The revamped Renewable Energy Directive should set an EU binding renewable energy target of at least 50% by 2030, paving the way towards transition to a 100% renewable energy based system by 2040, argues Veerle Dossche from CAN Europe.

This op. ed. was first published by EU Observer.

With the ‘Fit for 55’ legislative package, the EU intends to update its current energy targets, including the 2030 EU renewable energy target, and bring it in line with the need for higher climate ambition at EU level. The aim of the ‘Fit for 55’ package, which is due in mid-July, is to revise some of EU’s main climate and energy laws, so they can support the delivery of the target of at least 55% net emissions reduction at the end of the decade. While this is a higher level of climate ambition than the previous 40%, the scientific data shows clearly that we have to do far more in order to avoid dangerous climate change.

Despite recently increased commitments from the EU, the US, and others, the UN’s Emissions Gap Report still predicts that current efforts equal a temperature rise of 2.5°C by the end of this century. This is well above the Paris Agreement’s objective. Therefore, what the EU needs to adopt in July is a legislative package that makes it possible to limit global temperature rise to 1.5°C. It is the minimum we should be setting out to achieve.

The key role of renewables

Scientific studies prove that, in order to meet this goal, the EU should strive for at least 65% emission reductions by 2030. Renewables play a key role in this plan. Networks of NGOs, city networks, the federation of citizen energy cooperatives and renewable energy associations, informed the European Commission that with the revision of the Renewable Energy Directive we need to increase the EU 2030 renewable energy target in line with higher climate ambition, reintroduce national binding targets and keep the directive focused on renewables under sound sustainability criteria only.
Several energy scenarios have shown that a considerably higher renewables target is within reach, affordable and needed. With the technologies which have already been proven and are being increasingly available to the markets, a key missing element is a stronger EU legislation. Based on these scenarios, the Commission’s package should therefore set an EU binding renewable energy target of at least 50% by 2030, paving the way towards transition to a 100% renewable energy based system by 2040.

Binding national targets and the need for an EU long-term target

In addition to a higher EU 2030 renewable energy target, the “Fit for 55” should reintroduce national binding targets, supported by well-defined policies, which increase predictability for all market participants. The reintroduction of binding national targets is an important element to deliver the overall EU target as it gives more certainty.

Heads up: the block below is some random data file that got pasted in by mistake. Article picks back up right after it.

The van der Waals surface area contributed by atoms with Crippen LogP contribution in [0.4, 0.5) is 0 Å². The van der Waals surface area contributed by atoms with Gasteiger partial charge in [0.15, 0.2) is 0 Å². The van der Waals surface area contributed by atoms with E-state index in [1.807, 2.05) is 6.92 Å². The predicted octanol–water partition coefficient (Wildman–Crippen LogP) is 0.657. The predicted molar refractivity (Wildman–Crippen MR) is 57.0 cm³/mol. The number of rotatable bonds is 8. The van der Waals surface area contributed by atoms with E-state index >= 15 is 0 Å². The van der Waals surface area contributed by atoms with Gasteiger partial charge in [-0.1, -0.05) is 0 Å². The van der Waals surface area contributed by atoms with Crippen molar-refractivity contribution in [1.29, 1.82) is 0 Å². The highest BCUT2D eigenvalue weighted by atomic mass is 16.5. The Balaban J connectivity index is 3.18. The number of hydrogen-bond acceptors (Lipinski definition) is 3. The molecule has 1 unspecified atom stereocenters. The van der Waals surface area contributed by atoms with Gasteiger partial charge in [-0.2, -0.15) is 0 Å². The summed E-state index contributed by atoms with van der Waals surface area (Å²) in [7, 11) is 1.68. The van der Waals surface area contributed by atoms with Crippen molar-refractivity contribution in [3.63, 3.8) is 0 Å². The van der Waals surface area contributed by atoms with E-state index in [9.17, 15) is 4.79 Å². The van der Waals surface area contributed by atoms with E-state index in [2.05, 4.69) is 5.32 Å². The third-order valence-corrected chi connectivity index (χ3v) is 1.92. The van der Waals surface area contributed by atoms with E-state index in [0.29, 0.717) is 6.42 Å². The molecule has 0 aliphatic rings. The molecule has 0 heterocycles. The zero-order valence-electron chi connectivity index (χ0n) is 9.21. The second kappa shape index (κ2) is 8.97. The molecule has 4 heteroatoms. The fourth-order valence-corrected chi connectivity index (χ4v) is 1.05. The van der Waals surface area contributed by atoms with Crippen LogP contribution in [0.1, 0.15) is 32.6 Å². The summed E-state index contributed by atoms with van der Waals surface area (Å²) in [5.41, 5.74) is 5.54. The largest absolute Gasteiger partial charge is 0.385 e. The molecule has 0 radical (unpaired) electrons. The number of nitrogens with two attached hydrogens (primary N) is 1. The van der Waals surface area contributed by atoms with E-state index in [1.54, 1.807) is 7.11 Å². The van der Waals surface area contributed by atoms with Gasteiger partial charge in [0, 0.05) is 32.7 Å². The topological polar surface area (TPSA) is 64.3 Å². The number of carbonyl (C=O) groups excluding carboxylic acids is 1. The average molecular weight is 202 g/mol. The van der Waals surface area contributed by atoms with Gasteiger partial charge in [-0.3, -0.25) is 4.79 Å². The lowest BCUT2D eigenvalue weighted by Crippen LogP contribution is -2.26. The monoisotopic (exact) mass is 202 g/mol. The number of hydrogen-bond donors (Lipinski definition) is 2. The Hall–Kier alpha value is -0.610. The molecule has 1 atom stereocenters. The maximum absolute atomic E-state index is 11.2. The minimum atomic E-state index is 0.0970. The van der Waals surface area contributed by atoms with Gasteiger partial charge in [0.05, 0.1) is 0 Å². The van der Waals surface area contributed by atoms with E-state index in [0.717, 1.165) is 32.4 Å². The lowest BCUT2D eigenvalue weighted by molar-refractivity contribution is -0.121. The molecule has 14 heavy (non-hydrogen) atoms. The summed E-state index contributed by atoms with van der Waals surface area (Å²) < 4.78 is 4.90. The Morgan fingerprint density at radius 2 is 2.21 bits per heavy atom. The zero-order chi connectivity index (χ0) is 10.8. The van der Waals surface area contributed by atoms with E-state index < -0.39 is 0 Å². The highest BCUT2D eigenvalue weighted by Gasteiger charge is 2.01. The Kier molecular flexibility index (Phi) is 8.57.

To avoid the detrimental impact of stop-start policies, Member States should also engage in a consistent way beyond 2030. The 100% renewable energy target by 2040 is the logical next milestone. The Renewable Energy Directive should be seen as the driver for a comprehensive long-term policy framework, supporting the further deployment and uptake of sustainable renewable energy in various sectors across Europe.

Fossils are not renewables

The revision of the directive should accelerate the use of renewable electricity in buildings, transport, and industry sectors. As some sectors and processes are not easy to electrify, the need for energy carriers with a high energy density will have to be covered by non-fossil gases and liquid synthetic fuels. The scope of the Renewable Energy Directive has to exclusively remain dedicated to sustainable renewables. Therefore its revision should not include any provisions that incentivise fossil-based – so called “low-carbon” fuels, which can be based on fossil or nuclear energy. Such non-renewable fuels should not count towards the EU’s binding 2030 renewable energy target. Broadening the scope of the Directive beyond renewables would be counter-productive, risking to promote the very fossil fuels that renewables should be displacing in the EU’s energy system.

Fast as this development of renewables needs to be, it should also be managed in respect to biodiversity. We need to simplify or reduce administrative procedures which are causing barriers for renewable deployment at national levels, ensuring at the same time cross-compliance with biodiversity legislation.

The decision time

Action in the next ten years will be decisive in reaching goals that are key to avoiding catastrophic consequences due to climate change. The EU has a key role in this process, both as one of the world’s major economies and a driving force for positive change. Meeting and exceeding climate and energy targets is more than achievable. It is a challenging process, yet we have the technologies that make it within reach. At this moment, we need to make the “Fit for 55” package properly tackle the climate crisis with the urgency proven by science and ensure we get EU legislation fit for the 1.5° Paris Agreement’s objective. Supporting strong targets and policies for the fast ramping up of sustainable renewables is a key element of that.